• There is the world of the play itself. This is the world in which the protagonists, Vladimir and Estragon, wait for the arrival of someone named Godot who never arrives, and while waiting they engage in a variety of discussions and encounter three other characters.
• There is the world of the theatre. This is the world of running the same play fourteen times in ten days, and rehearsing it still for weeks prior to the first performance; a world in which the actors who play Vladimir and Estragon surely undergo an intense relationship with one another and with the director, the production crew, and other actors.
• Finally, there is the wider world in which all members of the production (including the audience) come from, and go out into. The status of the wider world is only interfaced with the play through the other two scales. John becomes an actor at work who becomes Vladimir, but cannot remember his lines because he has recently been drinking a lot more than usual. Bob and Deidre become audience members when they take their seats before the performance, but as Bob played Vladimir in last season’s run he spends the whole play silently, smugly judging John.
What I hope to have demonstrated here is that there is never just the world of the play itself, but that this is always interfaced with, or in synthesis with, other positioned understandings. This becomes relevant below when I use the same structure to analyse a TTRPG session. Notice of course that there is no way for Vladimir nor Estragon, as fictional characters, to speak back to the director, the audience, nor the wider world, outside of the contingency Beckett has laid out for them in the script. As Creed argues, “Waiting for Godot was absurd, but it was consciously so,” and therefore the world of the play itself is fixed.
When we talk about the relation between Waiting for Godot and the wider world as it can affect the outcome of the performance, this can be reduced to whether the actors perform the script successfully or not. Spontaneous events that should arise (such as the actor playing Vladimir being too drunk to remember his lines) ultimately are problematised only because we know what a performance of Waiting for Godot is supposed to ‘look like.’
Based on this schema, a tabletop roleplaying game has the same axiom of interrelated frames for analysis. However, as there is no set script per say within a TTRPG the degree of uncertainty and dynamism shared between different frames means that we cannot follow Schechner’s concentric model. Instead, as I will come to show, TTRPGs should instead be approached through a dialogic model based around concepts of collusion and uncertainty. Using Will Creed’s vignette as an example, we can first claim three frames:
• There is the world of the play itself, in which the author’s weary characters engage in “tawdry conversation,” contingent on the arrival of a letter over breakfast.
• There is the world of the game, in which “three individuals who, over the course of the several months-long campaign had become invested in their characters and the world that [Creed] had created to the point where they could recreate and act within it on their volition with just the smallest input from [himself].”
• Then, there is also the wider world in which it is the marked absence of a player that calls into necessity a nearby place to drop off their character, on the large paddleboat Queen of the River, where the letter is introduced.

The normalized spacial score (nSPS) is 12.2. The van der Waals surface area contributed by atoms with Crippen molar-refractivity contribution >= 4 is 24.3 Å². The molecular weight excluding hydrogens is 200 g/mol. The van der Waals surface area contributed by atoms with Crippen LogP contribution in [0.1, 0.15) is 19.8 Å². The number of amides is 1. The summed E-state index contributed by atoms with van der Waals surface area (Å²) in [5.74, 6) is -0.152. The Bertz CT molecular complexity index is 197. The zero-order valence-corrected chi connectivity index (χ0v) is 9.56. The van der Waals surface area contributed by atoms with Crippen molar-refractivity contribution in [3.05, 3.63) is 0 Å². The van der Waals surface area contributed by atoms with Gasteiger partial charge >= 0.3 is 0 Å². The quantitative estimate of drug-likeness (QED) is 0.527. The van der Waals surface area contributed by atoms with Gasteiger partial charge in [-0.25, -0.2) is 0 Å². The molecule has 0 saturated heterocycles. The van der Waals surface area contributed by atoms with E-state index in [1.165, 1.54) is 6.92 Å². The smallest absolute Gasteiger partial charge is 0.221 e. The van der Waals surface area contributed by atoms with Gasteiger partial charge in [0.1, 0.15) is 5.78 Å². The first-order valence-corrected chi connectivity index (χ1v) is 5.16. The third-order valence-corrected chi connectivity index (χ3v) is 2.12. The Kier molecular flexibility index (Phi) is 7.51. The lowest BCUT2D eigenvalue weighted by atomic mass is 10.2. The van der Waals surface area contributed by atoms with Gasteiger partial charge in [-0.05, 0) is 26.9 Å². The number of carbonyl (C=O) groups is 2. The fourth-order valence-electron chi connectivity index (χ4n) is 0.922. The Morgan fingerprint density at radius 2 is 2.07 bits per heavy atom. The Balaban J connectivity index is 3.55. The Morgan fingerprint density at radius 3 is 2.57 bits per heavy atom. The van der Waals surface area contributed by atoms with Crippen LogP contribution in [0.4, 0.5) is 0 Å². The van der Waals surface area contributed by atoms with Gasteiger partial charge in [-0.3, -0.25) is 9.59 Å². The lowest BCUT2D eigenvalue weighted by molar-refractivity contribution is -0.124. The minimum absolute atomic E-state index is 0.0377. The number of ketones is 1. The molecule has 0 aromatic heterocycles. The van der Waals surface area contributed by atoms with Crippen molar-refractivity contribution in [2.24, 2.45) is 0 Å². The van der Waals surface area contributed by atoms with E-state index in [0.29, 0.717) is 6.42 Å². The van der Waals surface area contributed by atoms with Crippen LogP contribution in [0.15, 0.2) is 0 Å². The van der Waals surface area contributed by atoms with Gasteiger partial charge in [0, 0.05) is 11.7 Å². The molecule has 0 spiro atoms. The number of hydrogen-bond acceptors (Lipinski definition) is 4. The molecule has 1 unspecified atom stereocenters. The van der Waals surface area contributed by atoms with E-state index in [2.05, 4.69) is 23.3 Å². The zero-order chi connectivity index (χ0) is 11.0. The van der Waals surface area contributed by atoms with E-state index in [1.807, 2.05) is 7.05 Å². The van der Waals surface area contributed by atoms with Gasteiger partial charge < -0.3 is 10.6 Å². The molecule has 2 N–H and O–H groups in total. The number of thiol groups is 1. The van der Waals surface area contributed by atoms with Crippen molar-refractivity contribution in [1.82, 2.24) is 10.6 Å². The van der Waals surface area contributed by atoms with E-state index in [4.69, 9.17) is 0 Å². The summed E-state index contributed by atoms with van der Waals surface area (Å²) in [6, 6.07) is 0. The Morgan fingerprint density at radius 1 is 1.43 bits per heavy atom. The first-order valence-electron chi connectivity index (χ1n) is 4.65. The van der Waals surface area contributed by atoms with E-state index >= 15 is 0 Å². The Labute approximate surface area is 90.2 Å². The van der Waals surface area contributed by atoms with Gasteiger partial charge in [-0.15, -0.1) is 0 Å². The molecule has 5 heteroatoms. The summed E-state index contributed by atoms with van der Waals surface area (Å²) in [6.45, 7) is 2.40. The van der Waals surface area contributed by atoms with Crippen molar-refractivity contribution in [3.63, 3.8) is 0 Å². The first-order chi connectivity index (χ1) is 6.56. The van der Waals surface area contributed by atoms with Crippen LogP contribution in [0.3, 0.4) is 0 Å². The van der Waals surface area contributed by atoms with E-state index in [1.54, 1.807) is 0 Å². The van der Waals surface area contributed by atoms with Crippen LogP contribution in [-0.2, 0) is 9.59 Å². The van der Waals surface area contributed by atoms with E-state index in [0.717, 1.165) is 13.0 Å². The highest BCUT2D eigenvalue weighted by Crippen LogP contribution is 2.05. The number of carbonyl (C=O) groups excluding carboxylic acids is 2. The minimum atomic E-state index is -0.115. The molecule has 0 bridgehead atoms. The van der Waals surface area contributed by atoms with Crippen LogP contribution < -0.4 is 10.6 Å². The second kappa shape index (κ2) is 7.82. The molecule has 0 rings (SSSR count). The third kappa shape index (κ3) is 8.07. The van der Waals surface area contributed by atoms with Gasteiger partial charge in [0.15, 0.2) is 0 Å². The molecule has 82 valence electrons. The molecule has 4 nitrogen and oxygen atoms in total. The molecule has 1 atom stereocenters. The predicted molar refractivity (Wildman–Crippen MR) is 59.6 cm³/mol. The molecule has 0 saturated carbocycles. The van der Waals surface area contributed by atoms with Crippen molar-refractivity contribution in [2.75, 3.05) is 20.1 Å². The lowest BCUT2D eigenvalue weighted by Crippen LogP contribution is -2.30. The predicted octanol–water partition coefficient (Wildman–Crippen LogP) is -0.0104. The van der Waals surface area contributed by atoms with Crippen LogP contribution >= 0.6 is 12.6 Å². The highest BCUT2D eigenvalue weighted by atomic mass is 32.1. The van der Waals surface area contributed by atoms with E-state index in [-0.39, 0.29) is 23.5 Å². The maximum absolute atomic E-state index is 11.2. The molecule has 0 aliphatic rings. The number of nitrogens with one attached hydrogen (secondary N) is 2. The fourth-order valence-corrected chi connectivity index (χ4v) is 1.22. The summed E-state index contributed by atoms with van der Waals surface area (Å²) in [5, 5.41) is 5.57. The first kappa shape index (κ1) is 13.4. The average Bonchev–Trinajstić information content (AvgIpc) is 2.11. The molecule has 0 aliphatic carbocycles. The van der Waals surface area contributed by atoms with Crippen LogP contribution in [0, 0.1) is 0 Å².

Imagine the organisation of these interrelating frames not as a Venn diagram but as being concentric, with the world of the play as dictated by Beckett itself at the centre. As we move out along the radius through the wider circles of the actor’s practice and performance, and in its outmost reaches to the audience, action is not so fixed but becomes more uncertain. Afterall, there is no risk of reading the script twice and finding different words; at the level of actors and audience members however, social indeterminacy has an increasing effect. Estragon cannot reflexively say to John, “Sober up!” without it being the intention of the infuriated actor playing Estragon. Bob could storm the stage and rival the drunk-John-Vladimir by performing the lines from the play in a way more technically accurate than the drunk can formulate. That really would be absurd.
With Waiting for Godot, the assurance of the script anchors an ontological order of meanings and it does so in a concentric way. The concentric formation is not ordered around the centre however, but rather all of the frames are contained within the widest circle. An ontological priority is extended to the wider world and inspires the idea of the “suspension of disbelief.”
In order to shift the emphasis in a way that really captures what we mean when moments in roleplaying are artful, we need to have an approach that can show how artful moments are achieved through the dynamic meanings inspired by a synthesis of frames, each of which are ontologically level to one another in performance. A move to ontologically level the status of these frames is justified if we evaluate what makes them ontologically similar. Each has a similar relationship to uncertainty, one which is not shared in the analogous frames within a performance of Waiting for Godot. To reiterate, there is no uncertainty in the script itself, since it has already been written by Beckett, and an ontological ordering for performance is concentrically organised from this fact. The farther out from the centre we go, the more agency or ‘realness’ there is to the worlds that might change the interpretable outcome of the performance.
But when we bring Schechner’s schema into a TTRPG, as above, the consequence is that what happens in-game for these formulations are not as “real” as those that occur out-of-game. Yet the degrees of reality we are differentiating here are really the degrees to which uncertainty plays a causal role and effects the outcome of what happens. As these are equivalent in process of roleplaying, I propose that instead of a concentric model for organising frames we take a dialogical approach. One that stresses an ontological plurality between the three worlds that synthesise into any understanding of a TTRPG session.